Snow-capped peaks of ‘Blood & Oil’ get panned by North Dakotans

29 Sep 2015 | Author: | No comments yet »

‘Blood and Oil’ is basically ‘Revenge’ meets ‘Dallas’.

The biggest irony about Sunday night’s debut of Blood and Oil, ABC’s show about the oil boom in North Dakota, is that the boom times there are over – for now, at least.Welcome to oil country, where the scrappy survive, the rich get richer and hot dudes from your old favorite teen shows are all grown up and fight in the mud.For those of you who had high hopes that Blood & Oil was going to be in the vein of the iconic ‘80s primetime drama Dallas, you may be on a path where all your dreams come true. It was also the most watched program of the night and is expected to pick up another 30 percent more viewers in the next seven days, according to Nielsen.

Sure, a few years ago when crude-oil prices were over $100 a barrel and gasoline prices were topping $4 a gallon, people were tripping over themselves to get to the Bakken Shale region in northwestern North Dakota. For our Fall TV Preview mega-issue, we spoke to the former Miami Vice and Nash Bridges star, 65, about his return to the small screen and what being around billionaires is really like. Turns out he morphed into Billy, Blood & Oil’s resident entrepreneur whose life takes a turn for the greasy when he moves to North Dakota and gets caught up in the high-rolling world of oil tycoons. Other than the much-ballyhooed farewell of Gil and co., Sunday also marked the premiere of Quantico – ABC’s suspense thriller about a terrorist attack and the (attractive) FBI agents who may or may not have had a hand in setting off the explosion. And who wouldn’t rush out there when salaries were hitting $100,000 – of course you’d have to live in the middle of nowhere and in a place where the average mid-winter temperature low is zero.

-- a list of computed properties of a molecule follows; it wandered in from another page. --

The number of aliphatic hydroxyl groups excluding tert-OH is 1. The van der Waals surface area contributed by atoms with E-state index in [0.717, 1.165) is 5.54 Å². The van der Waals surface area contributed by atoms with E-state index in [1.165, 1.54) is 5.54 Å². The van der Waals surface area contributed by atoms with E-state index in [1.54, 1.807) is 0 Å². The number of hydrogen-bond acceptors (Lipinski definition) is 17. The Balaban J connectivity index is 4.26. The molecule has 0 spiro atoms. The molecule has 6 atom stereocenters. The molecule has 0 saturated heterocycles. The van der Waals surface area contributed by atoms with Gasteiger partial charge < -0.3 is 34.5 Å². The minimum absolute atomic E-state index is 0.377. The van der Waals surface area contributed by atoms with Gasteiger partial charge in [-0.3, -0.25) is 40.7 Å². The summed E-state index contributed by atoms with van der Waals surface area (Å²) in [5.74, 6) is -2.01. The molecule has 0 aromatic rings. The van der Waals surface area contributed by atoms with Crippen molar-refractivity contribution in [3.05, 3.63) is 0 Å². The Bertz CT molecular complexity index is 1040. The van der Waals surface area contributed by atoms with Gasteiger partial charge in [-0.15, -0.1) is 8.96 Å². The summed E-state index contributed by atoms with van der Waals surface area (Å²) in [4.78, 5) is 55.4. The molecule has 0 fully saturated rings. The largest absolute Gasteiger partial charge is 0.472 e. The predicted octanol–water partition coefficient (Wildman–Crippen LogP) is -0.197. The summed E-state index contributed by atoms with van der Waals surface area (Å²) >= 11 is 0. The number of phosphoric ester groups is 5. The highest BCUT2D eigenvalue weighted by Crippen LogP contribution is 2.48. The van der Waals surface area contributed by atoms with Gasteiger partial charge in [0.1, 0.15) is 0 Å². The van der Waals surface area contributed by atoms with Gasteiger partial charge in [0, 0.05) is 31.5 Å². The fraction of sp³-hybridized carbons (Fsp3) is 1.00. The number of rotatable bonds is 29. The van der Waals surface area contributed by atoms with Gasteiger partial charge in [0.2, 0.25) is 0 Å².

At 7.1 million, ABC says the new drama drew the net’s largest batch of eyeballs since May 2012 and stands as TV’s top-rated 10 p.m. drama among aduts 18-49 on broadcast in three years (1.9 rating). But if the aforementioned is enough for you, invest in this ABC primetime soap that’s got all the ingredients to become your new favorite guilty pleasure. I think Ghandi heard a bell, I think Mandela heard a bell — I’m not so sure that Hap possesses any of their virtues, but when people hear that bell, it is as if nothing is going to alter their course. Because Billy is a terrible driver — who crashes twice in the pilot alone — the couple loses their entire start-up stock of washers and immediately needs a backup plan.

Cody, thankfully, with her two years of pharm school, is qualified enough to get a job at a pharmacy in a town where people “either have two houses or two jobs.” They apparently take what they can get. Rock Springs is the epicenter for this North American boom and Briggs’ rigs line the horizon like little beacons of light announcing their billion-dollar production.

Billy, meanwhile, tries his hand at working a low-level job in the oil fields but that goes south when he gets into a scuffle with Wick (Greek alum Scott Michael Foster), the entitled a-hole son of Hap Briggs, a big oil man. When Cody (Rebecca Rittenhouse) tries to rent a dumpy apartment in Rock Springs (which is based on real-life Williston) she’s told it’s $2,000 a month.

It’s clear Cody, who learns midway through the episode that she’s pregnant, is the capable one here: she looks out for leads, has the business mind, can work her way around a deal, etc. The Don Johnson-led drama followed a fresh episode of Once Upon a Time (1.8) and earned a 1.4 rating in 18-49, down 36 percent from Resurrection’s premiere in the time period last season.